The Marshall Government has been under siege on the entitlements issue since questions about the living arrangements and allowance claims of Upper House president Terry Stephens snowballed into a broader scandal engulfing several other Liberal MPs, including Ministers Stephan Knoll and Tim Whetstone.
Early this month, the Opposition referred Stephens’ case to police, who sent it on to anti-corruption commissioner Bruce Lander.
But this week, the release of 10 years’ worth of expense claim forms to parliament reignited the controversy, with several Liberal MPs conceding they’d made “administrative errors”, some dating back several years.
In a statement released late today, Lander declared: “I intend to make further enquiries in respect of all claims for the Country Members Accommodation Allowance by any Member of Parliament over the last 10 years.”
“I think it is in the public interest that I make this statement in light of intense media speculation and numerous enquiries made to my office and to other agencies in respect of the subject matter of this statement,” he said in the statement.
“Earlier this month I commenced an investigation into the conduct of a number of Members of Parliament in respect of claims made by them for payment of the Country Members Accommodation Allowance.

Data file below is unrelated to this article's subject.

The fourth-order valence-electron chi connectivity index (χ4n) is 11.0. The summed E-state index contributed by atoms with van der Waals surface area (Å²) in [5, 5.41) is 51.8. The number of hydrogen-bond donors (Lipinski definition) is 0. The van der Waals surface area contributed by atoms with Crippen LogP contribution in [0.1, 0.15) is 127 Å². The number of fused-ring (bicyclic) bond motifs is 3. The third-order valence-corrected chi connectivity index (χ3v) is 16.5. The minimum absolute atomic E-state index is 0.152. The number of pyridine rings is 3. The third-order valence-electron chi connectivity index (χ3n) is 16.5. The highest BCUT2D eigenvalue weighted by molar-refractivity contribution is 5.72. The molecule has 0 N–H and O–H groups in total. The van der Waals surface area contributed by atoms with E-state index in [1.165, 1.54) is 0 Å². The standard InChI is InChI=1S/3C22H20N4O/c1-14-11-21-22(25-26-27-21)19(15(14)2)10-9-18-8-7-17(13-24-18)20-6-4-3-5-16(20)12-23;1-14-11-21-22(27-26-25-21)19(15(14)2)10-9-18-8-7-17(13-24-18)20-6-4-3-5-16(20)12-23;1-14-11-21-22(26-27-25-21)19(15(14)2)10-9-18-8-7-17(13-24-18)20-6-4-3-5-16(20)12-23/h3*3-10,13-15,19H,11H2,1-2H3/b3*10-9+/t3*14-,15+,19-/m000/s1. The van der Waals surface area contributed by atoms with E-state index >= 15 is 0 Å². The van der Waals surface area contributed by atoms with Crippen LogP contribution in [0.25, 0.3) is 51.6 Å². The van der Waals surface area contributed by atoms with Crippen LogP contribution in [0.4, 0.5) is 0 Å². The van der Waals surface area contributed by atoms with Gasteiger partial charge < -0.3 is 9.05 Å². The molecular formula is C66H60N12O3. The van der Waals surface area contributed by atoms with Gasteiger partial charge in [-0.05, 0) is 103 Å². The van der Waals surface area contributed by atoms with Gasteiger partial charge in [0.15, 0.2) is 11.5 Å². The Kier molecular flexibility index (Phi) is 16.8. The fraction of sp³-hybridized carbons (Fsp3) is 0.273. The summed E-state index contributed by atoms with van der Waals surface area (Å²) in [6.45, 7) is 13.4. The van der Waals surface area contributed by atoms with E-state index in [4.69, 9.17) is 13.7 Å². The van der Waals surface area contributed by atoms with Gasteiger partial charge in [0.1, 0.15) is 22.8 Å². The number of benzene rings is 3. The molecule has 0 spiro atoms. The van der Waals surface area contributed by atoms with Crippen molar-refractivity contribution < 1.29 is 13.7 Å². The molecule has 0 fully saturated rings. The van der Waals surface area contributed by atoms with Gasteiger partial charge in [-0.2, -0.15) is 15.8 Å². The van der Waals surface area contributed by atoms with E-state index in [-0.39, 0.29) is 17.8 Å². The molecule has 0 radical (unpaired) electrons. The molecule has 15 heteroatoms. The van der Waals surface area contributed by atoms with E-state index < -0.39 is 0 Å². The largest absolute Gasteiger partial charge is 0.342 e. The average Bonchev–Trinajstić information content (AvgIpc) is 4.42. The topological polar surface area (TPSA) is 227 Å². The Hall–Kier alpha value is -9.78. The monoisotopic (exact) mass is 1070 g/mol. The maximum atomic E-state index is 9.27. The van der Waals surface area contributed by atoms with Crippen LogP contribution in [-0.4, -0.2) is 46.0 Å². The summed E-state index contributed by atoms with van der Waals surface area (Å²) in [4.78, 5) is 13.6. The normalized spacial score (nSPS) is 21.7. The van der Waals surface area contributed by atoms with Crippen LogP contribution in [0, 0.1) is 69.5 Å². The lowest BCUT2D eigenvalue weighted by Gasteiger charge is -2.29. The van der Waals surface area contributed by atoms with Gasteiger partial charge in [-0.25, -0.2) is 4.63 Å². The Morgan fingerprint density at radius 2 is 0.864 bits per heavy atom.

“I have discussed with the Auditor-General any activities he may be conducting relevant to the matter to avoid duplication… the Auditor-General has advised me that he does not intend at this time to investigate the matter in light of his office’s statutory responsibilities to audit the financial statements of all statutory public authorities.
“In due course the Auditor-General and I will discuss what recommendations can be made for improvements to the manner in which claims are made for an allowance.”
Premier Marshall assured South Australians that the Auditor General was investigating the Country Members Travel Allowance claims.
We now know that the Auditor General was not according to ICAC. https://t.co/LeNSeuJH7L
— Tom Koutsantonis MP (@TKoutsantonisMP) July 23, 2020
Knoll this week agreed to pay back $29,574, insisting he was doing so only because of “ambiguity” over the allowance rules, which were amended by the Remuneration Tribunal in November 2018 to stipulate eligible MPs must “incur actual expenditure”.
Whetstone has repaid just $6,993 but amended 92 nights worth of claims, blaming “administrative errors” but insisting he was still eligible for the allowance on other dates he had not previously claimed.
One of those withdrawn claims coincided with dates he was on a taxpayer-funded 12-day study trip to the United States.
On one of the nights for which Knoll billed taxpayers he posted a photo of himself and his family attending the cricket at Adelaide Oval.
He has conceded he claims the allowance for nights he stays at his parents’ inner-city home, with his father Franz admitting they have a private arrangement for board.
First-term backbencher Fraser Ellis is repaying $42,130 – all his claims since the tribunal tightened the eligibility criteria – while Adrian Pederick and Peter Treloar have both conceded they have amended prior claims after a recent audit, but insisted they were still entitled to a full entitlement.